Expository Sermon on Genesis 1 and 2
by Maylan Schurch
Bellevue Seventh-day Adventist Church 4/22/2023
©2023 by Maylan Schurch
To watch the entire worship service, click the link just below:
Please open your Bibles to Genesis chapter 1.
Not too long ago in one of my sermons I told about Charles Felton, the pastor who married Shelley and me when I was teaching English at Union College in Lincoln, Nebraska.
Chuck Felton had been a pastor for several years, and then had gone back for further education and had become the chairman of the Union College education department. The English and education departments were right next to each other on the fourth floor of the administration building, so Chuck and I would often pass each other on the way to teach our classes.
Chuck was an unconventional person, and he liked to change things up a bit when interacting with people. When the average person approached another person on the fourth floor of the administration building, one person said, “How’s it going?” And the other person would respond, “Great!”
But Chuck had a different greeting, especially with people he knew well. He and I would saunter along the hall toward each other, and Chuck would pause and say, “Maylan, how’s your courage?”
The first time he said that, I wasn’t braced for it. As it happened, that particular week had been a stressful one for me. It was my first year of teaching English, and it was beginning to dawn on me that pretty much no student – at least among the freshman and sophomores, which were the ones I taught – likes English classes. So I had to spend each class period not only teaching English but trying to sell the students on the idea that it was important.
Anyway, the first time Chuck asked me that question, tears actually sprang to my eyes. My courage was not the greatest. I don’t remember what I said in response, and our conversation wasn’t long, but I’ll never forget the way he seemed genuinely interested in how my courage was.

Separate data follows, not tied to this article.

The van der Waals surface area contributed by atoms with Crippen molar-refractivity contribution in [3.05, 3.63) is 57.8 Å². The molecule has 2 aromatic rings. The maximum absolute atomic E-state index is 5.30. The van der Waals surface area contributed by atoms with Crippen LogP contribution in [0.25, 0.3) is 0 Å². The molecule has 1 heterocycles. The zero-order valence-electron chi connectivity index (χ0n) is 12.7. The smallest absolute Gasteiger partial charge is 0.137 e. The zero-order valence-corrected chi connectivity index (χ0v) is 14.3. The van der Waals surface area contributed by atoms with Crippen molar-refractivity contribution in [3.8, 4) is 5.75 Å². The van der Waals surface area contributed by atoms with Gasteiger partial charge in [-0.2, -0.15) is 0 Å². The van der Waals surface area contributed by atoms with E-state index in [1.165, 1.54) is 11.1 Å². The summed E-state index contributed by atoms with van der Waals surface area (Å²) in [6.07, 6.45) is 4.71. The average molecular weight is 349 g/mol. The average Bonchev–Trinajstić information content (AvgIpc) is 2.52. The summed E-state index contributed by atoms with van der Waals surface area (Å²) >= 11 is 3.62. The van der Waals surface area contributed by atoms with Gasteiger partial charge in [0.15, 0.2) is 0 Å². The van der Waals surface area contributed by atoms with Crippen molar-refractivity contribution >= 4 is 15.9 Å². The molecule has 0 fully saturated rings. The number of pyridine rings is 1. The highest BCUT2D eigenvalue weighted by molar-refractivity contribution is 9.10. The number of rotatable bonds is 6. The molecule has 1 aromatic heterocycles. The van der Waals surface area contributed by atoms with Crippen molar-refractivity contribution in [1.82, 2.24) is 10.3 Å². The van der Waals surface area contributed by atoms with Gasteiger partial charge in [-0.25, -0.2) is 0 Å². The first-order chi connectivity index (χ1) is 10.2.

How’s your courage this morning?
It’s awfully easy to be overwhelmed by discouragement, even if we are only moderate listeners to the news, as I think I am. And once in awhile I learn about specific things our church members are going through which cause discouragement. And I’ve had to face the fact that often these situations are ones I can’t do much to personally solve.
Providentially, God has provided a lot of encouragement for us in the chapters of the Bible. So this morning, I’m starting a new sermon series called “Encouraging Chapters.” Over the next few weeks I’m going to be going through the Bible and finding passages which to me are deeply reassuring.
It’s going to be an interesting search, because if you know anything about the Bible, you know that any encouragement it offers is often crowded close up against some discouraging situations. In fact, the chapter we’ll be looking at this morning may be the only chapter which is the exception to this.
But Genesis 1, and the first couple of verses of Genesis 2, are not only very familiar to people who know their Bibles, but they contain a tremendous treasure of encouragement, which I would like to unlock for you this morning.
I think the reason these first couple of Genesis chapters are so encouraging is that they prove, right up front just as the Bible begins, how much God actually cares.
So as we go through these verses, let’s find out how much God truly does care for us. And that may be the most encouraging truth the Bible has to offer.
So let’s get started.
Genesis 1:1 – 2 [NKJV]: In the beginning God created the heavens and the earth. The earth was without form, and void; and darkness was on the face of the deep. And the Spirit of God was hovering over the face of the waters.
What is this chapter’s first encouragement? How does it show us how much God cares for us?
Well, if you’re taking sermon notes, get ready to write down Sermon Point One. What does creation tell us about how much God cares for us?
God cares enough to be present.
How do we know that God was present all through Creation? I’ve always assumed He was, but is there any evidence to back that up?
Well, all through the chapter we hear God saying “Let there be this,” and “Let there be that.” He seems to be sitting right there in the director’s chair as he supervises this astonishing drama. And on Day Six He gets up out of that chair and kneels down to do a bit of soil-sculpture. Verse two says that the Spirit of God was hovering over the face of the waters. John 1, verse 3 says that Jesus played an active role in creation as well. It says “All things were made through Him, and without Him nothing was made that was made.”
So God the Father, God the Son, and God the Holy Spirit were right there, all throughout that week. This shows that God cares.
A couple of days ago, the first SpaceX Starship was launched from a launchpad near Brownsville, Texas, and aimed out over the Gulf of Mexico. There was nobody on board, and no special equipment. As I understand it, the launch was designed to simply test the rocket to see how it worked.
Well, the rocket got into difficulties. A few of its 33 engines shut down, and then four minutes into the flight, an automatic self-destruct feature blew the rocket up so that it wouldn’t veer off course and land where people were.